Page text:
“A++++: Zack Linmark’s ‘F For Book Report’” by Micah Perks

For the 100th year anniversary of Rolling The R’s I wanted to talk about my “bestest bestest” part, “F For Book Report,” the part I’ve taught over a dozen times in classes at UCSC. “F For Book Report” begins with the teacher’s directions to the students about how to write a book report, which includes [Continue Reading…]

“Kalihi in Farrah/Farrah in Kalihi: Marginalization and Appropriation in ‘Rolling the R’s'” by John Charles Goshert

you remember your voice / because you are American because you are a dark Pilipino-American / and that they will balisong your tongue because they can tell you speak / unlearned English. —Michael Melo Undoubtedly, the United States has long exploited the lack of basic historical literacy among its people, especially among those who tend [Continue Reading…]

“Teaching ‘Rolling the R’s’ at SFSU” by Wei Ming Dariotis

I started teaching Rolling the R’s when I first taught the Pilipino Literature class (AAS 363) at San Francisco State University in 1999, and continued to teach it over the next decade in AAS 206: Introduction to Asian American Literature, and in AAS 214: Second Year Composition, when I taught the course focused on queer [Continue Reading…]

“Taking Them to Our Lady of Kalihi” by Brian Ascalon Roley

Over the years, I have taught (and continue to teach) Rolling the R’s in creative writing classes for the same reason I assign As I Lay Dying. As with all of my favorite books, when I share it what I actually want to share with people is that initial reading experience—the excitement, the enchantment, the [Continue Reading…]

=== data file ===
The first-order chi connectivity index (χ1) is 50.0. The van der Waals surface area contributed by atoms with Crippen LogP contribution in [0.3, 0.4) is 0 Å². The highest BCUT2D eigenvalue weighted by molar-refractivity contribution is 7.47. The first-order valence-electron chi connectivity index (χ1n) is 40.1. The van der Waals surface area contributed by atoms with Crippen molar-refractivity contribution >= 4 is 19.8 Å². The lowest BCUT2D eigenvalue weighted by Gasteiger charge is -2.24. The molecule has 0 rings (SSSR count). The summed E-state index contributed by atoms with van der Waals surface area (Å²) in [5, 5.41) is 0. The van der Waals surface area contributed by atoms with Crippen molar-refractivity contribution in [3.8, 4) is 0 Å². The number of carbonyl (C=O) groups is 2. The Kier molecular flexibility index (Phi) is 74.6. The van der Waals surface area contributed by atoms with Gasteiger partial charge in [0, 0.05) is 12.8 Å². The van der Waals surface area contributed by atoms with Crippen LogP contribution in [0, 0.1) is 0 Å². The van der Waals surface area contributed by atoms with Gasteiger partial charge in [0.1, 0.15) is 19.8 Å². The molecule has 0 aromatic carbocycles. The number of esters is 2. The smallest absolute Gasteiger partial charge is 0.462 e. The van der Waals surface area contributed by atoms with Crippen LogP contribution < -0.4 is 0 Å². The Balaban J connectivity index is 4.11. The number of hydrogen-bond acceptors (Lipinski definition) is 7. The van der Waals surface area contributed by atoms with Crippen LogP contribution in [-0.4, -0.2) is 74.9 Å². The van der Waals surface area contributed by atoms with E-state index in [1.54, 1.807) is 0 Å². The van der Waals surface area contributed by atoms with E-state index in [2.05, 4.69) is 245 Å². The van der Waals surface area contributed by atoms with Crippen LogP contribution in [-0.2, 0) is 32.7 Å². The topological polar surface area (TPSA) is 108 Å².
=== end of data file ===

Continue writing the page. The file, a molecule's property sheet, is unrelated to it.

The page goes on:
“Philomena, Kuya Bongbong of Magsaysay Street” by L.M.S.P. Burns

Katrina, Edgar, and Vicente had the “Purple Man and his disciples” at the Kam Shopping Center. We—Gerlie, Totoy, and Baby—had Philomena on Magsaysay Street. Philomena talked to herself, swatted insects with powers of invisibility flying around her head. Though she did not come to Red Cross every day, where my mother worked, she came regularly [Continue Reading…]

“Reflections on 20 Years of ‘Rolling the R’s'” by Wilma B. Consul

My introduction to Rolling the R’s happened in 1996, when R. Zamora Linmark read “They Like You Because You Eat Dog.” It’s a poem so entertainingly honest, it angers and empowers at the same time. Rolling the R’s introduces characters rarely seen in American literature. They are Filipinos rooted in a place to which no [Continue Reading…]

“Rolling the R’s” Forum Response: Gem P. Daus

Listening to ‘70s Dance Party Playlist on Amazon Prime for get me in the mood to write about Rolling the R’s. I have a hardback copy with an Autographed Copy sticker marring the cover. Ah ah freak out. I bought it at the now defunct Lambda Rising Bookstore in DC. A mini-easel holding a gauzy [Continue Reading…]

“Rolling the R’s” Forum Response: Oliver de la Paz

I was living in Upstate New York back in 2003 when I got the call from Zach. He was apparently in New York City and bored out of his mind. I had never met Zach. In fact, knew very little about him then. The writer Evelina Galang had given him my number because she knew [Continue Reading…]

“Not Quite Nostalgia” by Loraine Kanervisto

Reading Rolling the R’s and revisiting Kalihi during college for our AAAS photo essay was a very strange experience. I grew up in Chinatown and attended kindergarten through the eighth grade in Kalihi, swimming in the pool at Palama Settlement or haunting the Fun Factory in Kam Shopping Center when I cut class. Nostalgia wasn’t [Continue Reading…]

from “Photographing Queer Kalihi” (2009) by Loraine Kanervisto & Keir McCoy

R. Zamora Linmark’s Rolling the R’s frames the tense development of queer and multiethnic youth in Kalihi Valley during the late 1970s and early 1980s. The spirit of Linmark’s O‘ahu can still be found in parts of present-day Kalihi. As photographers, we sought to capture the frames of mind prevalent in Linmark’s locales, places with [Continue Reading…]